2) The life of gifted kids can be a lonely one because they can find it difficult to mingle with regular kids. I don't like to use the word "normal" because I think that's an artificial definition based on the majority. Many kids and parents alike criticise gifted kids for being anti-social and "weird" but I suspect it's just prejudice at play. If you say, place a Tibetan monk in an African village, he would definitely be considered strange, even "abnormal", just because he's different. But put that monk back in his own community and he'll fit right in.

Same thing with gifted kids - I find that the gifted kids who are criticised for being socially inept usually have fewer problems socialising with their gifted peers, not because they're arrogant or aloof, but because they're more likely to share similar interests and think on the same wavelength. But because there are way more regular than gifted kids, gifted kids can be ostracised in school, until they learn how to "speak the lingo" of regular kids, or so to speak. It has been found that some gifted kids deny their giftedness just so they can "be like everybody else". In general, the higher the IQ, the more likely difficulties in socialisation occur.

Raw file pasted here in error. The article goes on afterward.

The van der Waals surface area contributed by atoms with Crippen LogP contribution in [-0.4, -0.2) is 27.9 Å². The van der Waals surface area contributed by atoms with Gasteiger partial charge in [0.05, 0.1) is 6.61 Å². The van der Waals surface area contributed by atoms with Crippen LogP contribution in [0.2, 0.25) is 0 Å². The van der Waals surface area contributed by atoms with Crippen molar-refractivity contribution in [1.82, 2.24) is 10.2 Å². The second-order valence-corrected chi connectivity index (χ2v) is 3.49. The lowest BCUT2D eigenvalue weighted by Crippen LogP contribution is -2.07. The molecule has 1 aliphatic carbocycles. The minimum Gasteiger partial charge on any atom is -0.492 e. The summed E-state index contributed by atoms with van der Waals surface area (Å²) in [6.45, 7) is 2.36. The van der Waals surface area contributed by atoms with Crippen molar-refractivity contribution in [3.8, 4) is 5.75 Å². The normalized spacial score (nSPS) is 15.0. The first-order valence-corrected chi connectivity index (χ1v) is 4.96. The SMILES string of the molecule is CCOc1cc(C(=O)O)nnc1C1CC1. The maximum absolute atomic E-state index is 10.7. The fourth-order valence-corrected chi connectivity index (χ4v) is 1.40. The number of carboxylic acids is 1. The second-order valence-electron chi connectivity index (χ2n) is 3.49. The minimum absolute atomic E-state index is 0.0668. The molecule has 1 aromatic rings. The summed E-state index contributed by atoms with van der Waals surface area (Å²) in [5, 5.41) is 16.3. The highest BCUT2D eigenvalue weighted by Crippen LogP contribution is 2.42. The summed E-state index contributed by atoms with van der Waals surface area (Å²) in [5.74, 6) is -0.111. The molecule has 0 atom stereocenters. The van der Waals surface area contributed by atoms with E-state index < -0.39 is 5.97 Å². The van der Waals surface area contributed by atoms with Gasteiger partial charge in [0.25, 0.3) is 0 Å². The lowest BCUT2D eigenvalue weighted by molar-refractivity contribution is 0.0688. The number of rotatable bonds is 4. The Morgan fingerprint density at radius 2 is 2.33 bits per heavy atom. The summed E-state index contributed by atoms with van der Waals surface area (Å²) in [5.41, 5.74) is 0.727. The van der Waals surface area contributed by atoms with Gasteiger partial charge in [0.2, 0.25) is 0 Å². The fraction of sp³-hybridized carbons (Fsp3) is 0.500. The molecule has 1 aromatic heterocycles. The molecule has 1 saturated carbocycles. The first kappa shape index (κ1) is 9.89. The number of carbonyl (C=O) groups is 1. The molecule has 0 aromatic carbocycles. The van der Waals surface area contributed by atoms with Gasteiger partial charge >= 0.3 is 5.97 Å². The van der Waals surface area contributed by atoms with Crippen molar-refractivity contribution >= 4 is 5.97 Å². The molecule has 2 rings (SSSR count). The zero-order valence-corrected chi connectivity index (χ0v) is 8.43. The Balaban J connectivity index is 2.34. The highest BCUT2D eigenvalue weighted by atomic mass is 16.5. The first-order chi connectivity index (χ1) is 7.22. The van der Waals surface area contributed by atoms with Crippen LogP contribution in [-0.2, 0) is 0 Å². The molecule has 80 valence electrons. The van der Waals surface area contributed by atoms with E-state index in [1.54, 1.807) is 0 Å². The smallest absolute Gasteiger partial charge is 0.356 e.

3) The bar tends to be raised for gifted kids once they've been identified, sometimes to unrealistic levels. I know this first-hand - when Andre comes home with good results, I heap him with praise. But when Lesley-Anne produces good results, I sometimes take it for granted, in fact I question when she performs less than stellar. The efforts of gifted kids tend to be appreciated less because we assume that it's easy for them. As this mum told me, sometimes when her son doesn't understand a new concept instantly, she thinks, "Huh? You should know this - you're gifted what!" (But she checks herself so she doesn't say it out loud.)